Fraudulent Money Transfer Covered Under Policy
In the summer of 2014, Medidata Solutions Inc., was looking at a possible acquisition. The company notified its finance department “to be prepared to assist with significant transactions on an urgent basis.”
In September, finance received an email supposedly sent by Medidata’s president, containing his name, email address and picture.
The hacker — spoofing the company president’s email — told finance he was close to finalizing the acquisition, and an attorney would contact them regarding the next steps. Under the alias of attorney Michael Meyer, the hacker called the finance department and swindled the company out of $4.8 million. When Meyer asked for a second wire transfer, finance realized what had happened.
Medidata filed a claim on its $5 million crime policy with Federal Executive Protection, which covered losses occurring as a result of “fraudulent entry” or changing of data in the policyholder’s computer system.
On December 24, 2014, Federal denied the claim, arguing that there was no hack or “fraudulent entry” into Medidata’s computer system — the wire transfer was performed by Medidata employees, not by the hacker.
Both parties filed cross-motions for summary judgment.
The court held that even though the hacker had not performed the wire transfer directly, the “fraudulent entry” language applied, because the hacker used embedded computer code to trick Medidata’s servers into replacing the displayed email address and profile photo to that of the company president. The judge noted that Medidata’s employees “only initiated the transfer as a direct cause of” the hacker sending the modified emails posing as Medidata’s president.
“Larceny by trick is still larceny,” said the court.
The district court granted Medidata’s motion for summary judgment.
Scorecard: Federal will have to cover Medidata’s $4.5 million loss.
Takeaway: This ruling is a sharp departure from court decisions in similar cases, but the court would likely have still ruled for the insurer if there had been no digital manipulation.
Lack of Information Leads to Insurer Victory
The U.S. Department of Justice and the office of the inspector general for the Department of Housing and Urban Development found First Horizon National Corporation and First Tennessee Bank National Association noncompliant with FHA-insured loan requirements.
The DOJ initially demanded a $610 million settlement in April 2014 after investigators notified the bank it was in violation of the False Claims Act.
The bank held coverage through eight insurance companies and sent a notice of circumstances to each insurer, explaining that the bank was cooperating with the DOJ. The notice concluded that the bank “established no liability for [the eventual outcome] and is not able to estimate a range of reasonably possible loss.” Not once did the bank reference the settlement demand in the notice.
By June 2015, the bank and the DOJ agreed on a settlement of $212.5 million. The bank expected to obtain the collective $75 million limits from its policies. All insurers denied coverage and the bank filed bad faith claims against them.
In June 2017, the court determined that because the bank failed to include the settlement demand in its initial notice, the insurers were not required to pay the $75 million in collective limits. It dismissed the bad faith claims and told the bank that its notice was “not reflective of the state of affairs at the time.”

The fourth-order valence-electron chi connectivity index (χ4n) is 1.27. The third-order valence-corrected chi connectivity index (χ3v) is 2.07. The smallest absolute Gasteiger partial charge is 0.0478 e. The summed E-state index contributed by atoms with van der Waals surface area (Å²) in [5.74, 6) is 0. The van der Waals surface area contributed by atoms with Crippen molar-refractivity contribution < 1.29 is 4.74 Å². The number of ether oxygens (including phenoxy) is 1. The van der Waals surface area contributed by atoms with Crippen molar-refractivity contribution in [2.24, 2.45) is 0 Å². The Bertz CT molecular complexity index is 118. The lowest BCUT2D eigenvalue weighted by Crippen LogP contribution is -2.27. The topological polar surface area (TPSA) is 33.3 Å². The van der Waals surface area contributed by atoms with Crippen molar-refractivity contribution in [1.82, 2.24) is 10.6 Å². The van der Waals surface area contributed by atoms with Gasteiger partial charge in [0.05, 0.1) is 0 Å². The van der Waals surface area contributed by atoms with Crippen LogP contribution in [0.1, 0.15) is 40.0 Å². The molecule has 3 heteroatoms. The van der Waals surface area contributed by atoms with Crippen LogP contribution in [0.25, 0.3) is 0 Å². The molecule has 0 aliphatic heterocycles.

Scorecard: Eight insurers did not have to pay their combined policy limits due to the omission of key information in the initial notice of circumstances.
Takeaway: An omission of vital information from an insured can lead to a positive court outcome for insurers.
‘Excess by Coincidence’ Policy Not True Excess Policy
In 2015, a property manager took an elderly man on a tour of the Dolce Living apartment complex in Houston via golf cart. The driver took a sudden left turn, throwing the man from the cart. He hit his head and died of his injuries days later. His widow sought $1 million in damages against the complex and the property manager.
Dolce held a $1 million primary commercial GL policy through Lloyd’s of London and a $10 million excess policy through Colony Specialty Insurance Co. Pace Realty Corp., the manager of the complex, held a $1 million primary policy with North American Capacity Insurance Co.
The settlement exhausted Lloyd’s primary policy and left North American to pay the remainder. North American paid but then sued Colony, arguing the complex’s excess policy should have covered the remainder or, at the very least, split the bill with North American.
Because of wording in its policy that stated “… this insurance is excess over any other valid and collectible insurance available to you,” North American said its policy should be looked at as excess insurance only to be utilized after both the Lloyd’s and the Colony policies had been exhausted.
The Colony policy, argued North American, stated that its “excess condition … will not apply to insurance specifically written as excess over the coverage part.” North American said this clause should apply to its own policy, and Colony should be on equal legal footing as North American and split the costs between them.
The court had a different idea, calling Colony’s policy the “true excess” policy and North American the “excess by coincidence” policy. “NAC’s primary coverage limit of $1 million must be exhausted before Colony’s excess coverage is triggered.
“The NAC policy is a primary policy that is ‘excess by coincidence.’ The Colony umbrella policy is a true excess policy,” the judge wrote.
Scorecard: Colony Specialty Insurance Co., acting as an excess policy holder, does not have to pay on the Dolce Settlement.
Takeaway: If an excess policy is in place, all primary limits covering the same risk must be exhausted first, even if those policies are written to be excess in certain circumstances.